Wedding Wednesday: The Drage-Lee Wedding-and Colonial Independence

John LEE-Dinah DRAGE Marriage Record, Northamptonshire, England, Church of England Marriages, 1754-1912, Irthlingborough Parish Register 1754-1812, via

Lee Family (Click for Family Tree)

[Robert Eugene Lee–> Lloyd Eugene Lee (1907-1991)–> Samuel John Lee (1879-1964)–> Samuel Lenton Lee (1849-1932)–> George Lee (1821-1897)–>William Lee (1780-1851)–> John Lee (1736-abt 1827) + Dinah Drage (1748-?)]

Dinah Drage married John Lee on 10 September 1776 in Irthlingborough, Northamptonshire, England.

The marriage was by “banns”- a public announcement of an intent to marry, in this case at the church for several Sundays preceding the wedding. (Until 1983, the Catholic church published marriage banns in the parish Sunday newsletter.) Three banns, usually a week apart, were required- it limited spur-of-the-moment marriages. More importantly, there was time for anyone opposed to the marriage to come forth. If the couple was too closely related, one was still married or obligated to another, if they were not of the required age, etc., this was the time to “…speak now or forever hold your peace.” If no one spoke up with a valid concern, the marriage could take place, and would be legal.

And it is a good thing this one did take place- otherwise, their Lee descendants would not be here!

Dinah Drage was the daughter of William Drage (1715-?) and Ann Foster (?-?). Dinah was possibly about 28 years old at the marriage. John Lee’s parents were Henry Lee (1710-?) and Elizabeth Bloifeild (1711-?); John was 40 at the time of the marriage, if we have the correct John Lee. (There were many John Lee in Northamptonshire, but only this one in Irthlingborough.) This could have been a first marriage, but might instead have been a second marriage, at least for John since he is much older. We do not have birth information for Dinah, but do have a baptism record of her birth with the names of her parents. So it likely was not a second marriage for Dinah (her parents were listed as “Drage”), though she may have been older than an infant when baptized, making her age closer to John’s. Since they lived in a city with established churches, however, the likelihood that she was baptized as a young infant is high, making her about 28 or 12 years younger than John.

The above certificate is a bit difficult to read, but it appears that John and Dinah were married by Chris Ellenshaw, Curate. (A Curate was an assistant to the Vicar/ Rector/Minister of a church.) John Robinson and John Sears were witnesses, thus may have been related or close friends of either the bride or groom. (More research to do…) John and Dinah were unable to sign their names and made their mark on the certificate.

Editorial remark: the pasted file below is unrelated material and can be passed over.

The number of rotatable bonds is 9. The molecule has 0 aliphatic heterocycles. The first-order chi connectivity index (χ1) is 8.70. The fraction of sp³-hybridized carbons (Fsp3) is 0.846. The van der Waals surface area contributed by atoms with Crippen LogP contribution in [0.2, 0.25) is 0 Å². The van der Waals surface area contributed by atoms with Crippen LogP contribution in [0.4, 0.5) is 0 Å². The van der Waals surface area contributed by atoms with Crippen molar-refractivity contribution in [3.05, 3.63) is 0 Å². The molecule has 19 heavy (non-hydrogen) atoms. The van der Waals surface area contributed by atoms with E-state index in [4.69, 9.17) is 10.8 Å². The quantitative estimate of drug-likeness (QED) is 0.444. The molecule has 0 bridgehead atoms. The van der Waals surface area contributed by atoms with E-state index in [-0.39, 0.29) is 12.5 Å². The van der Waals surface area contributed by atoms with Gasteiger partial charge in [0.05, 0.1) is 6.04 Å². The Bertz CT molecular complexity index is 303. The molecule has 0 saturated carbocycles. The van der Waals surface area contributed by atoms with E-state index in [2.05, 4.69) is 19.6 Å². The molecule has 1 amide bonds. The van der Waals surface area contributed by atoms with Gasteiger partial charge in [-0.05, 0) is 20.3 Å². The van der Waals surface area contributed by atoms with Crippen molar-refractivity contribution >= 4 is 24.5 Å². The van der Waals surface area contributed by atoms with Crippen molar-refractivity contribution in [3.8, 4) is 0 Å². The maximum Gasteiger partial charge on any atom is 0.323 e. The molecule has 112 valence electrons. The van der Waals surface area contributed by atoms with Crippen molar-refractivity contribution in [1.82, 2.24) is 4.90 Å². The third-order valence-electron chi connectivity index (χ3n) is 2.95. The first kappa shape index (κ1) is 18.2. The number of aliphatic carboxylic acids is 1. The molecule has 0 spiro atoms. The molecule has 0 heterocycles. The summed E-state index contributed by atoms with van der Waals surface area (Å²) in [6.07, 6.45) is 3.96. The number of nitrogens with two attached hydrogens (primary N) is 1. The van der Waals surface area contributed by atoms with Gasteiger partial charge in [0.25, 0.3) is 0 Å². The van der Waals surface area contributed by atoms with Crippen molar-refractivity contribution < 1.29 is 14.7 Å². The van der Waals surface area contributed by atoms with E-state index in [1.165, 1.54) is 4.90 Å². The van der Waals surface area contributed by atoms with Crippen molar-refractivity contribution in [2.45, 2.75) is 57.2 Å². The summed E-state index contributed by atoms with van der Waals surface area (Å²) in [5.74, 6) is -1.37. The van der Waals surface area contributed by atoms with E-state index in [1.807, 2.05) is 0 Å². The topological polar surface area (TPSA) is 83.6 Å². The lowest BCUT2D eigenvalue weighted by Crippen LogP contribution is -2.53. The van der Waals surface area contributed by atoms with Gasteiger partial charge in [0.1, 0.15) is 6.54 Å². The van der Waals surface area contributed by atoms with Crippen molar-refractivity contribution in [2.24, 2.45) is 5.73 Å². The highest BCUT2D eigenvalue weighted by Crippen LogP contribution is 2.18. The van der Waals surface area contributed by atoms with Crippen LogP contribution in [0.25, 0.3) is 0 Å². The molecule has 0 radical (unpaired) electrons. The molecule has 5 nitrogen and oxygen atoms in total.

Garlands of flowers were used at weddings at this time, so the bride may have had a garland in her hair, some at the church, and even the reception if they had one. Gloves were often given as a gift to the bride- and possibly the groom?

King George III of England, age 33, painted in 1771, via Wikipedia. Public Domain.

George III was the King of England, the American Colonies, and a number of other countries around the world at the time of John and Dinah’s marriage. The news of the Declaration of Independence was not printed in an English newspaper until 17 August 1776- it took about 5-6 weeks for the information to cross the ocean. Would the couple have been concerned, getting married less than a month after hearing the news?

They probably were not that worried, surprisingly. England had been at war with France and other countries for years, so war was not an unusual state. (The people were quite tired of funding such wars with their taxes, however, especially as the war in America continued.) John’s age would have put him at a less-than-prime age for soldiering, thankfully. Because of so many wars and the reduced number of available young men for conscription, the King turned to other countries for troops to hire for the American Revolution, such as the Hessians from Germany. Additionally, some British citizens sided with the Americans, or were somewhat sympathetic as they wanted to continue the lucrative trade with the colonies across the ocean.

So the wedding of John and Dinah was most likely a happy occasion, without the shadow of war looming over them. We hope their almost 46 years of marriage was happy as well.



Notes, Sources, and References: 

  1.  “Henry Fairlie on What Europeans Thought of Our Revolution” by Henry Fairlie, New Republic, 4 July 2014.


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